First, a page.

The Interoperability Platform is a standing forum for meetings with selected partners that have contributed to NATO operations or have taken concrete steps to deepen their interoperability with NATO. In this format, Allies and partners discuss projects and issues that affect interoperability, such as education, training, exercises, evaluation, capability development, command and control systems, and logistics.
Contribution to NATO-led operations and missions
Partners contribute to NATO-led operations and missions, whether through supporting peace by training security forces in the Western Balkans or monitoring maritime activity, for instance in the Mediterranean Sea. As contributors to those missions, partners are invited to shape policy and decisions that affect those missions, alongside Allies. A number of tools have been created to assist partners in developing their ability to participate in NATO-led operations, and be interoperable with Allies' forces.
Defence reform, institution- and capacity-building
For many years, NATO has worked with partners on defence reform, institution- and capacity-building. NATO Allies have agreed that long-term and lasting stability is linked to improved governance of the defence and security sector and institutions. Viable, effective and resilient defence institutions are essential to the long-term success of efforts to strengthen partner capacity.
The Partnership Action Plan on Defence Institution Building, aims to reinforce efforts by partner countries to reform and restructure their defence institutions to meet domestic needs as well as international commitments. In a NATO context, such work can go from strategic objective setting and joint reviews, to expert assistance and advice, as well as targeted education and training. Defence advice and reform is provided through bilateral partnership cooperation programmes, as well as through expert advisory programmes targeting specific aspects of defence institution building, like the Defence Education Enhancement Programme or Building Integrity.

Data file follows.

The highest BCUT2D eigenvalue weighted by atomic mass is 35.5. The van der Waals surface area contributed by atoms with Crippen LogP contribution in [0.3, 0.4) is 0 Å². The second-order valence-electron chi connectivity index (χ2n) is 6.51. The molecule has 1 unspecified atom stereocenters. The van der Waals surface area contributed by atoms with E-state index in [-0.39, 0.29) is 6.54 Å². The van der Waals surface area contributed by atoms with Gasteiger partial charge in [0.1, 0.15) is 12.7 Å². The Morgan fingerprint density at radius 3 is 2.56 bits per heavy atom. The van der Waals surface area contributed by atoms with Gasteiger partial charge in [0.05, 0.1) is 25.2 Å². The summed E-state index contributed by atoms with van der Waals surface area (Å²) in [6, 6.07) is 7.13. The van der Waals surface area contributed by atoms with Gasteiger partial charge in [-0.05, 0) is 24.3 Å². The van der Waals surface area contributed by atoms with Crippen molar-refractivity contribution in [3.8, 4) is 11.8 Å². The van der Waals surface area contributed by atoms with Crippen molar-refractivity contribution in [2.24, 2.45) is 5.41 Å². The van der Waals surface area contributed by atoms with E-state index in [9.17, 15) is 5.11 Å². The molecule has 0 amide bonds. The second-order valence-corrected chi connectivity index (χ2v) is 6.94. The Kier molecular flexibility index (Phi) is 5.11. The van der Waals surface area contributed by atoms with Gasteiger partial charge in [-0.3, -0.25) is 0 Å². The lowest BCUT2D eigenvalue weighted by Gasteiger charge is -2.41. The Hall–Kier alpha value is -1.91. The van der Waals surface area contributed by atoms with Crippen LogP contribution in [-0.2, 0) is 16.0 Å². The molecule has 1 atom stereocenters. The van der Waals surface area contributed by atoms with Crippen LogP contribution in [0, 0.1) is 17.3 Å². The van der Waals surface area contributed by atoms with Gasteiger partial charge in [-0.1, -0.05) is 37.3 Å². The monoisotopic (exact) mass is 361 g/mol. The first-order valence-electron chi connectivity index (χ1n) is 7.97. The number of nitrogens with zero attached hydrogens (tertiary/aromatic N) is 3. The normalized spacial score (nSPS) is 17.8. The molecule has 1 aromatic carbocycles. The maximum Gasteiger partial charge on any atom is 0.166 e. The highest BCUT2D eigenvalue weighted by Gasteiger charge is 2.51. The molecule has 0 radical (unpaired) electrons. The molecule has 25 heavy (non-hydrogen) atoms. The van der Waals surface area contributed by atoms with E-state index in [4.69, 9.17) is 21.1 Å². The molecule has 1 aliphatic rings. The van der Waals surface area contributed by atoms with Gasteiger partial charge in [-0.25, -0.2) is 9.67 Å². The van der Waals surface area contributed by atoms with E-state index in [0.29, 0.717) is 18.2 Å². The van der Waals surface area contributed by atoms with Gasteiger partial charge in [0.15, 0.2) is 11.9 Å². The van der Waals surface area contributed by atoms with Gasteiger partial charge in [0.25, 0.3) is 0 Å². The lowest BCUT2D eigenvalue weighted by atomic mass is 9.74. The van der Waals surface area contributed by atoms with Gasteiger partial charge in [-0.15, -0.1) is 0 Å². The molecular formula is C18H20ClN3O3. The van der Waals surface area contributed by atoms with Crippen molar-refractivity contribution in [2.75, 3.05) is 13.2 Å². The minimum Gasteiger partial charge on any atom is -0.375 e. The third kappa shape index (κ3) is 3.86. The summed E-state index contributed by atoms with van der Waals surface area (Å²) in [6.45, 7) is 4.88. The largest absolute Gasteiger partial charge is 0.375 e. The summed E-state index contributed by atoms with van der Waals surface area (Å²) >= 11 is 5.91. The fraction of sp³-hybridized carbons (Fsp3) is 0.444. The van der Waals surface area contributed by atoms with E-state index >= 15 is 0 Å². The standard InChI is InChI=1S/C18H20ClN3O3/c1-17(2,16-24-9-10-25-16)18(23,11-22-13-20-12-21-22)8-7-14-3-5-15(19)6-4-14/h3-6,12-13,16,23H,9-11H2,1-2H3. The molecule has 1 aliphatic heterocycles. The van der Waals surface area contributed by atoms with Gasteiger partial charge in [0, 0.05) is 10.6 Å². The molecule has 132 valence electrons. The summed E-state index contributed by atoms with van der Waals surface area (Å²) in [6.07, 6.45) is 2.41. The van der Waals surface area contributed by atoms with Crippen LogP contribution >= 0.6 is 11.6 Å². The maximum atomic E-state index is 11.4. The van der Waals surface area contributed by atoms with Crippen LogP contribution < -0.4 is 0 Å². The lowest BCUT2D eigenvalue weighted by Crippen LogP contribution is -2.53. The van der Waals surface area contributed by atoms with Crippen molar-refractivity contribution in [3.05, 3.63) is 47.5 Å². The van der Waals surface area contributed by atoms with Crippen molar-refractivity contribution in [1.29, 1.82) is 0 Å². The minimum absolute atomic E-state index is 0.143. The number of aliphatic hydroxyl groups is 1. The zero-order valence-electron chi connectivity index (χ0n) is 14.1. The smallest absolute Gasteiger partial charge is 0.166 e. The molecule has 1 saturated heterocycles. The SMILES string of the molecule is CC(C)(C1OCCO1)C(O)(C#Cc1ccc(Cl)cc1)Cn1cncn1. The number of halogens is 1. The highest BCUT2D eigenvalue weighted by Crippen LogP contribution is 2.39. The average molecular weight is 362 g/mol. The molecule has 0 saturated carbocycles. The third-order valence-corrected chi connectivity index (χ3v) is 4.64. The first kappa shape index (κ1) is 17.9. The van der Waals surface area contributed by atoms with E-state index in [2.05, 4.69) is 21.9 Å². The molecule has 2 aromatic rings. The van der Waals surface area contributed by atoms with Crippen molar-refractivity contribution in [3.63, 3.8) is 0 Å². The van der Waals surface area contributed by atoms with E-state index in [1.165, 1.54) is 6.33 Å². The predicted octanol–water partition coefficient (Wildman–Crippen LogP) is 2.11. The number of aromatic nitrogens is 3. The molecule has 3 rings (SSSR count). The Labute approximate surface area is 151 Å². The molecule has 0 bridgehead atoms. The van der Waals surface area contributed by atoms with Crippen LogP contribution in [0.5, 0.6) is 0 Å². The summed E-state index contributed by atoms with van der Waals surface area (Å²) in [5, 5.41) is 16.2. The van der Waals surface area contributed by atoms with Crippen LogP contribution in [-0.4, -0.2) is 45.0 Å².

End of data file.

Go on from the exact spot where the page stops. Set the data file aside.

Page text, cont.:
The Defence and Related Security Capacity Building Initiative builds on NATO's extensive track record and expertise in supporting, advising, assisting, training and mentoring countries requiring capacity-building support from the Alliance. It allows for the development of targeted, tailor-made packages of defence capacity building support for countries, upon their request and with Allied consent. The following partners currently participate in the DCB Initiative: Bosnia and Herzegovina, Georgia, Iraq, Jordan, Mauritania, the Republic of Moldova, Tunisia and the United Nations.
Other areas of cooperation
NATO also engages with partners in a variety of other areas where it has developed expertise and programmes. These include:
- Counter-proliferation of weapons of mass destruction and their means of delivery;
- Emerging security challenges, such as those related to cyber defence, energy security and maritime security, including counter-piracy;
- Civil preparedness.
Evolutions in NATO's partnerships
NATO's partnerships began in 1990, when, at the London Summit, NATO pledged to "extend… the hand of friendship" to its former adversaries in the Cold War. This soon led to the creation of cooperation structures, such as the North Atlantic Cooperation Council in 1991 (which was replaced by the Euro-Atlantic Partnership Council in 1997). In January 1994, the Partnership for Peace was launched, NATO's first formal partnership programme, focused on NATO's neighbours in Europe and the former Soviet Union. The same year, Allies launched the Mediterranean Dialogue for its Mediterranean neighbours. In 2004, Allies launched the Istanbul Cooperation Initiative for Gulf countries, and over the years, through cooperation in NATO missions and operations, NATO developed and built relations with partners further across the globe.